Making policy based upon legal definitions drawn up under a system that has violated citizens for decades is wrongheaded. Making arguments for violent offenders, too, is probably a step too far for most Americans to stomach but here again we find a measure by which “free” people and those subject to prisons and jails see the criminal justice issue so massively differently, still.
“I know Obama can’t fix everything, but I really hope his sole focus isn’t just on helping drug offenders,” said Nathan Mikulak, a former federal prisoner convicted of a gun offense and tagged in the federal system as an Armed Career Criminal (ACC) a system parts of which the SCOTUS just ruled unconstitutional.
President Obama toured the El Reno Federal Correctional Institution in Oklahoma on Thursday. © Doug Mills/The New York Times
The more I look at these images the odder they become. They mimic the press photos we’ve seen of shareholders and politicians touring schools or hospitals or factories or prisons (!) before they go online. Look at that shiny floor! Look at that fresh paint! Look at how the locks work!
These images might become iconic for the wrong reasons. This historic visit was reduced to a rapid press photo op. It’s the ultimate sanitised facility tour in the well-known genre that is the “Politician Prison Tour.”
I’ve been in a prison a week after politicians tour and heard the prisoners describe how the place was cleaned up beforehand. Obama’s tour of one of the “outstanding institutions” in the system — albeit cleaned out — is an unusual case of the Politician Prison Tour genre because it was played out for the cameras and because the whole nation was watching.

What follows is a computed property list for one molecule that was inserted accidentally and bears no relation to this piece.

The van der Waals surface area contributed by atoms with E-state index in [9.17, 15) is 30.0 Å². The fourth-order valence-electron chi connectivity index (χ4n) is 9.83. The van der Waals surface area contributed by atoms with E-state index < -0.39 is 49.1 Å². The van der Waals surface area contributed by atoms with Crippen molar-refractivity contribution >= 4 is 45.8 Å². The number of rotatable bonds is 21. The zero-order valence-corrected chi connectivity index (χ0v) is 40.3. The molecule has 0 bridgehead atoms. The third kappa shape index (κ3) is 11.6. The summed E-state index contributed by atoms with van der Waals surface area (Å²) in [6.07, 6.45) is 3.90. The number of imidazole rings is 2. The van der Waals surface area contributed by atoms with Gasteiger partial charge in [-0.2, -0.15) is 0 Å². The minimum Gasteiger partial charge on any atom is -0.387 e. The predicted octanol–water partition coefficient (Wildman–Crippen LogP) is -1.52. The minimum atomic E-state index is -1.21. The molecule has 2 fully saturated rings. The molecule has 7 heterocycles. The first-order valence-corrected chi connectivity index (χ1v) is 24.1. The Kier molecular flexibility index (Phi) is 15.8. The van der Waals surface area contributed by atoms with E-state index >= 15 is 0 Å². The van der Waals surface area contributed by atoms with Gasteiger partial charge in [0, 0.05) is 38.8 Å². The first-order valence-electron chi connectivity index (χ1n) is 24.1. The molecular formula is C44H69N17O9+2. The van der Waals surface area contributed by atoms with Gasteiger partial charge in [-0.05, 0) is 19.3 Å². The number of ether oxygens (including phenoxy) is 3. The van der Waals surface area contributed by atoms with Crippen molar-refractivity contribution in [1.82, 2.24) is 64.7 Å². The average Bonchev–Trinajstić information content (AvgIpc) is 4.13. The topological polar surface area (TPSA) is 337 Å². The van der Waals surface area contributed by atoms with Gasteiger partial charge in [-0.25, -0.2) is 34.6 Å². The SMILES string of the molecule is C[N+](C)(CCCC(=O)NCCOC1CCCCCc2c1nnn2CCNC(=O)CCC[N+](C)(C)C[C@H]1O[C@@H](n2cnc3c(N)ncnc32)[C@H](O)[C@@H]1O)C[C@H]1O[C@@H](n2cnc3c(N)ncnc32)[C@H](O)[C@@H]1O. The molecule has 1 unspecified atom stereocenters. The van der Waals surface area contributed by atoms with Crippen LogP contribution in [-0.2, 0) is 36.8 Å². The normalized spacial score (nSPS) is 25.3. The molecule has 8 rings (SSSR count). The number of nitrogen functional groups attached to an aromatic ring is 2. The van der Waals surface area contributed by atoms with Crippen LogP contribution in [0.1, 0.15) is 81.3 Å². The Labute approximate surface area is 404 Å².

In giving politicians the benefit of the doubt, I could argue that they simply have not known what has gone on in the nation’s prisons and can be forgiven for doing virtually nothing for so long. Tours have not helped to inform them. Let’s hope that’s not the case here with our president.
US President Barack Obama, Charles Samuels, right, Bureau of Prisons Director, and Ronald Warlick, left, a correctional officer, looks at a prison cell as he tours the El Reno Federal Correctional Institution, July 16, 2015, in El Reno, Oklahoma. © AFP/Getty Images
I presume Obama’s handlers didn’t make a photograph of him looking inside an empty cell because it’d undermine the “bravery” of the gesture to visit a prison … conveniently vacated of its prisoners.
The secret service knew it would be impossible to secure a cellblock full of convicts. Ironically, a prison provides levels of control over citizens that the secret service can only dream of as compared to manning presidential appearances in public! In a prison every single person undergoes the scrutiny, searches and discipline of a space designed for monitoring! And yet, the danger for the leader of the free world to wander amid a functioning cellblock with prisoners was surely too great.
Imagine, the PR nightmare should, on the slimmest of slim possibilities, a prison riot break out around the president and his entourage? Now you understand why we have these images.
President Barack Obama looks inside a cell alongside correctional officerRonald Warlick (front) and Bureau of Prisons Director Charles Samuels
Obama did meet with six prisoners and VICE + HBO made some video of the meeting for a forthcoming documentary. When it is published, that footage might assuage this continued, discomfiting knowledge. That’s the knowledge that neither Obama or we have seen prison yet. We saw a photo op in a building in a prison compound.